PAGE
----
While attending UC Santa Barbara, he began going by Kevin de León though he has never legally changed his name.[7]

Early career

After dropping out of college, De León worked for One Stop Immigration Center, a nonprofit organization in Los Angeles that assists undocumented immigrants.[8]

He later became a labor organizer for the California Teachers Association, and served as the campaign manager for Fabian Nuñez's campaign for California State Assembly in 2002.[9] De León and Nuñez have been close political allies for most of their careers.[10]

California State Assembly

De León first ran for office in 2006 defeating Christine Chavez, the granddaughter of labor leader Cesar E. Chavez, to replace the outgoing Jackie Goldberg as the California State Assemblymember for the 45th district, covering Hollywood and much of Northeast Los Angeles.[10]

As an Assemblymember in 2008, De León authored the Statewide Park Development and Community Revitalization Act of 2008, which invested $400 million in 127 parks in park-poor neighborhoods across the state.[11][12] He also authored AB 962, a measure requiring thumbprints from ammunition purchasers,[13] later signed into law by Governor Arnold Schwarzenegger in 2009. The bill was struck down as too vague by Fresno Superior Court Judge Jeffrey Hamilton on January 18, 2011, in Parker v. California.[14][15]

In 2008, eyewitnesses on the floor of the State Assembly observed De León casting a so-called ghost vote for Assemblywoman Mary Hayashi on an affordable housing bill, opposite the way she would have voted, when Hayashi was away from the Assembly floor. De León said he had no memory of the incident but also said he did not deny it, either.[16] De León was investigated by then-State Assembly Speaker Karen Bass, but did not face any punishment and the vote was later changed. As a result of the controversy, Bass changed Assembly rules to enforce a ban on ghost voting.[17]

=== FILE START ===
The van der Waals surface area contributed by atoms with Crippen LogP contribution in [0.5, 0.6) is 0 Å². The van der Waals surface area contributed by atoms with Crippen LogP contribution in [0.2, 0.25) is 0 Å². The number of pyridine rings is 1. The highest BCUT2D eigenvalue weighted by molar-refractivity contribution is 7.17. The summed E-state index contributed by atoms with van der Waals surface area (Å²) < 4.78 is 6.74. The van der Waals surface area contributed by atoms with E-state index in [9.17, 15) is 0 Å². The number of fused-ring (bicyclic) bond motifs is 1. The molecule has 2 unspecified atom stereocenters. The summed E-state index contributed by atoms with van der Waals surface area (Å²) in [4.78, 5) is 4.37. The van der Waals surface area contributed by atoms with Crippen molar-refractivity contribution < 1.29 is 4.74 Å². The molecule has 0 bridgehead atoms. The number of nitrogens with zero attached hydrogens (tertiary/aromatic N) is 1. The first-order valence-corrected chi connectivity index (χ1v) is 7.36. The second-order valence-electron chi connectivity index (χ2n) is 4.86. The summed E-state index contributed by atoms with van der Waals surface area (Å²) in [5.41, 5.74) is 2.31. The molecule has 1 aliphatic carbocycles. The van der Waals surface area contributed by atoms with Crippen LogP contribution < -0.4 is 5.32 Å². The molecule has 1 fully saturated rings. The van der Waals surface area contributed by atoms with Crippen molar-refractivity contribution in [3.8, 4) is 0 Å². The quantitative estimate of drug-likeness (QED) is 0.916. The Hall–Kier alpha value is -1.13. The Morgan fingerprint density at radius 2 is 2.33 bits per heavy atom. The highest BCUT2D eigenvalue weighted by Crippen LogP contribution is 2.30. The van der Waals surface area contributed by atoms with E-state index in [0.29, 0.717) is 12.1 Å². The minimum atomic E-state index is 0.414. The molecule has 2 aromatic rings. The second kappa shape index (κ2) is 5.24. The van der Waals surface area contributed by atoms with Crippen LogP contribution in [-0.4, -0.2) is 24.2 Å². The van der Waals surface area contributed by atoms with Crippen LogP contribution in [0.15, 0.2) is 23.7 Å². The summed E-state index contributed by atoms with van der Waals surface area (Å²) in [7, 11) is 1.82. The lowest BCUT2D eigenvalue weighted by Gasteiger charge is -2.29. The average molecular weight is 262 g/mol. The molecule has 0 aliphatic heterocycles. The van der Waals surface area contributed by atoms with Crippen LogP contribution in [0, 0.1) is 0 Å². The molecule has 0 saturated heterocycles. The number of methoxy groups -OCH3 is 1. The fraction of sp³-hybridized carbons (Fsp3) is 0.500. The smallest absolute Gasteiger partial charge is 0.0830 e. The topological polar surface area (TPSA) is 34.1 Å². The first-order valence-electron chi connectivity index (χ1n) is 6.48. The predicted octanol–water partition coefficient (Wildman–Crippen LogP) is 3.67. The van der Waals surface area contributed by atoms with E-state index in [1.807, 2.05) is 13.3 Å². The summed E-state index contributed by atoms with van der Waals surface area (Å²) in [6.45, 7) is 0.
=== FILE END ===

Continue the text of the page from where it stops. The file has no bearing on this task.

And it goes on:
In 2009, he was defeated in a bid to become Speaker of the California State Assembly, after too many Assembly members found De León's ambitious nature grating, eroding his support, according to reports in the Los Angeles Times.[9]

California State Senate

De León was elected to the California State Senate in 2010 and became State Senate President pro Tempore in 2014.[18] As a California State Senator, De León has been generally regarded as a liberal and describes himself as a "proud progressive."[19]

Energy and the environment

Renewable energy

De León in 2014

SB 350, authored by De León and signed into law in 2015, mandates that utilities in California purchase 33% of their electricity from renewable sources by 2020 and 50% from renewable sources by 2030.[20] According to the California Energy Commission, California is already on track to meet these goals, with 27% of energy in 2016 purchased from renewable sources.[21]